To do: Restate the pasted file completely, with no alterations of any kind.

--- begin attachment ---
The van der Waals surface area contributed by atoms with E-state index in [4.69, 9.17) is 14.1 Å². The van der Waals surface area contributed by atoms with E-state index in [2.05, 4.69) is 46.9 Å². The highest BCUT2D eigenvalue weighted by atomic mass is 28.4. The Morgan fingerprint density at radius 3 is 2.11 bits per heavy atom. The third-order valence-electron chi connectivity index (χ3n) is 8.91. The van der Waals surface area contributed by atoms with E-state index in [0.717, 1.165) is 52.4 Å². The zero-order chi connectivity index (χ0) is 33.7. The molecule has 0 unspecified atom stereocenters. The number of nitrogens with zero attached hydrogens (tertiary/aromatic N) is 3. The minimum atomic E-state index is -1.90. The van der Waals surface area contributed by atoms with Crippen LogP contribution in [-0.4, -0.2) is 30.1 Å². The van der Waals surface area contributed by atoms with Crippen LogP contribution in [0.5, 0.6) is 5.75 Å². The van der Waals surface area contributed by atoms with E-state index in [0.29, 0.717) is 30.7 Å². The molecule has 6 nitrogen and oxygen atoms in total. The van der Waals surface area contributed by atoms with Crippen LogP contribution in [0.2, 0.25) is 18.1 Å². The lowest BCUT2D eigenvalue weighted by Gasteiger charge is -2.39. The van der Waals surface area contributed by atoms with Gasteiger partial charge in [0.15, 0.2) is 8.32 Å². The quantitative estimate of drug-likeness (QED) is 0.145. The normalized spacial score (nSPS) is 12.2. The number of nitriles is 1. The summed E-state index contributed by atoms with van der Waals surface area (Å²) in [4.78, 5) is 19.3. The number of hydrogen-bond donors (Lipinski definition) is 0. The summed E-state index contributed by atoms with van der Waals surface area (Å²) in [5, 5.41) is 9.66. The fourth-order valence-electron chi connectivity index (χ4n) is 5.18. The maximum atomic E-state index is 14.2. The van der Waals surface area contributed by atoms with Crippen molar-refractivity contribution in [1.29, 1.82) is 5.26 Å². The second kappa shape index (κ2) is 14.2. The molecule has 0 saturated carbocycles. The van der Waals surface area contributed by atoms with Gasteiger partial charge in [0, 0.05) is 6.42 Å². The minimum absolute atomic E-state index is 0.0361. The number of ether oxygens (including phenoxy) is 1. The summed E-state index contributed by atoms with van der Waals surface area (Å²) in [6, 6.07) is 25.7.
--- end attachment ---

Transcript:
The van der Waals surface area contributed by atoms with E-state index in [4.69, 9.17) is 14.1 Å². The van der Waals surface area contributed by atoms with E-state index in [2.05, 4.69) is 46.9 Å². The highest BCUT2D eigenvalue weighted by atomic mass is 28.4. The Morgan fingerprint density at radius 3 is 2.11 bits per heavy atom. The third-order valence-electron chi connectivity index (χ3n) is 8.91. The van der Waals surface area contributed by atoms with E-state index in [0.717, 1.165) is 52.4 Å². The zero-order chi connectivity index (χ0) is 33.7. The molecule has 0 unspecified atom stereocenters. The number of nitrogens with zero attached hydrogens (tertiary/aromatic N) is 3. The minimum atomic E-state index is -1.90. The van der Waals surface area contributed by atoms with Crippen LogP contribution in [-0.4, -0.2) is 30.1 Å². The van der Waals surface area contributed by atoms with Crippen LogP contribution in [0.5, 0.6) is 5.75 Å². The van der Waals surface area contributed by atoms with E-state index in [0.29, 0.717) is 30.7 Å². The molecule has 6 nitrogen and oxygen atoms in total. The van der Waals surface area contributed by atoms with Crippen LogP contribution in [0.2, 0.25) is 18.1 Å². The lowest BCUT2D eigenvalue weighted by Gasteiger charge is -2.39. The van der Waals surface area contributed by atoms with Gasteiger partial charge in [0.15, 0.2) is 8.32 Å². The quantitative estimate of drug-likeness (QED) is 0.145. The normalized spacial score (nSPS) is 12.2. The number of nitriles is 1. The summed E-state index contributed by atoms with van der Waals surface area (Å²) in [4.78, 5) is 19.3. The number of hydrogen-bond donors (Lipinski definition) is 0. The summed E-state index contributed by atoms with van der Waals surface area (Å²) in [5, 5.41) is 9.66. The fourth-order valence-electron chi connectivity index (χ4n) is 5.18. The maximum atomic E-state index is 14.2. The van der Waals surface area contributed by atoms with Crippen molar-refractivity contribution in [1.29, 1.82) is 5.26 Å². The second kappa shape index (κ2) is 14.2. The molecule has 0 saturated carbocycles. The van der Waals surface area contributed by atoms with Gasteiger partial charge in [0, 0.05) is 6.42 Å². The minimum absolute atomic E-state index is 0.0361. The number of ether oxygens (including phenoxy) is 1. The summed E-state index contributed by atoms with van der Waals surface area (Å²) in [6, 6.07) is 25.7.